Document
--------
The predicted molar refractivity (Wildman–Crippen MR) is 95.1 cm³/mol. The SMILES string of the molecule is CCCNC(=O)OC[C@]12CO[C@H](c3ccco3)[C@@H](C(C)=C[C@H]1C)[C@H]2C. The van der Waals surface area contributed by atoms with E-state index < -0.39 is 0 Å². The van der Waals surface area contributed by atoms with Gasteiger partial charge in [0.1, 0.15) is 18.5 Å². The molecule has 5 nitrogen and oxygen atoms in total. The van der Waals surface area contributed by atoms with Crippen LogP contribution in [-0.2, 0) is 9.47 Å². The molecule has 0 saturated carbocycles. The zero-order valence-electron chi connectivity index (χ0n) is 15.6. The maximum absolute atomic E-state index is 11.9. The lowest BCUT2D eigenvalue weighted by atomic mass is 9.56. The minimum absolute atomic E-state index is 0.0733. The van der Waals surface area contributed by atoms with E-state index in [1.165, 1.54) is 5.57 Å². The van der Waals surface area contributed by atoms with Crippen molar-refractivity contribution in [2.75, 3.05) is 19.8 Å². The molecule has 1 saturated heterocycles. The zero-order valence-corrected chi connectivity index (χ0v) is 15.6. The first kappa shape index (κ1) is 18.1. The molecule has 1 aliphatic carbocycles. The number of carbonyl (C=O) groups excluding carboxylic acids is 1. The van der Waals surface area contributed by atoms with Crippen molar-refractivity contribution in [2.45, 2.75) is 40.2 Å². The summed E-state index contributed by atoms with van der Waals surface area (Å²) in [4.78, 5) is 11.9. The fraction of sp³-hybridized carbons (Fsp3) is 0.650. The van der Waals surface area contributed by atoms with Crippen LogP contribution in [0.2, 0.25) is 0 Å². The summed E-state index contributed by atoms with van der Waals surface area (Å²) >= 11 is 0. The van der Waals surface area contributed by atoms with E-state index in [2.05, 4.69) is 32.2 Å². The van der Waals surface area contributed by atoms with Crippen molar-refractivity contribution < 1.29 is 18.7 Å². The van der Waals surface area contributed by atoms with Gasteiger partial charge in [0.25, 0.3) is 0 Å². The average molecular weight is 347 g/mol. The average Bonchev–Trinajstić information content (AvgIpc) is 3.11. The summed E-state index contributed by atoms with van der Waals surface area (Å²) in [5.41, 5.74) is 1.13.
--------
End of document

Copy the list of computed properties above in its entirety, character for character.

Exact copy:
The predicted molar refractivity (Wildman–Crippen MR) is 95.1 cm³/mol. The SMILES string of the molecule is CCCNC(=O)OC[C@]12CO[C@H](c3ccco3)[C@@H](C(C)=C[C@H]1C)[C@H]2C. The van der Waals surface area contributed by atoms with E-state index < -0.39 is 0 Å². The van der Waals surface area contributed by atoms with Gasteiger partial charge in [0.1, 0.15) is 18.5 Å². The molecule has 5 nitrogen and oxygen atoms in total. The van der Waals surface area contributed by atoms with Crippen LogP contribution in [-0.2, 0) is 9.47 Å². The molecule has 0 saturated carbocycles. The zero-order valence-electron chi connectivity index (χ0n) is 15.6. The maximum absolute atomic E-state index is 11.9. The lowest BCUT2D eigenvalue weighted by atomic mass is 9.56. The minimum absolute atomic E-state index is 0.0733. The van der Waals surface area contributed by atoms with E-state index in [1.165, 1.54) is 5.57 Å². The van der Waals surface area contributed by atoms with Crippen molar-refractivity contribution in [2.75, 3.05) is 19.8 Å². The molecule has 1 saturated heterocycles. The zero-order valence-corrected chi connectivity index (χ0v) is 15.6. The first kappa shape index (κ1) is 18.1. The molecule has 1 aliphatic carbocycles. The number of carbonyl (C=O) groups excluding carboxylic acids is 1. The van der Waals surface area contributed by atoms with Crippen molar-refractivity contribution in [2.45, 2.75) is 40.2 Å². The summed E-state index contributed by atoms with van der Waals surface area (Å²) in [4.78, 5) is 11.9. The fraction of sp³-hybridized carbons (Fsp3) is 0.650. The van der Waals surface area contributed by atoms with Crippen LogP contribution in [0.2, 0.25) is 0 Å². The summed E-state index contributed by atoms with van der Waals surface area (Å²) >= 11 is 0. The van der Waals surface area contributed by atoms with E-state index in [2.05, 4.69) is 32.2 Å². The van der Waals surface area contributed by atoms with Crippen molar-refractivity contribution < 1.29 is 18.7 Å². The van der Waals surface area contributed by atoms with Gasteiger partial charge in [0.25, 0.3) is 0 Å². The average molecular weight is 347 g/mol. The average Bonchev–Trinajstić information content (AvgIpc) is 3.11. The summed E-state index contributed by atoms with van der Waals surface area (Å²) in [5.41, 5.74) is 1.13.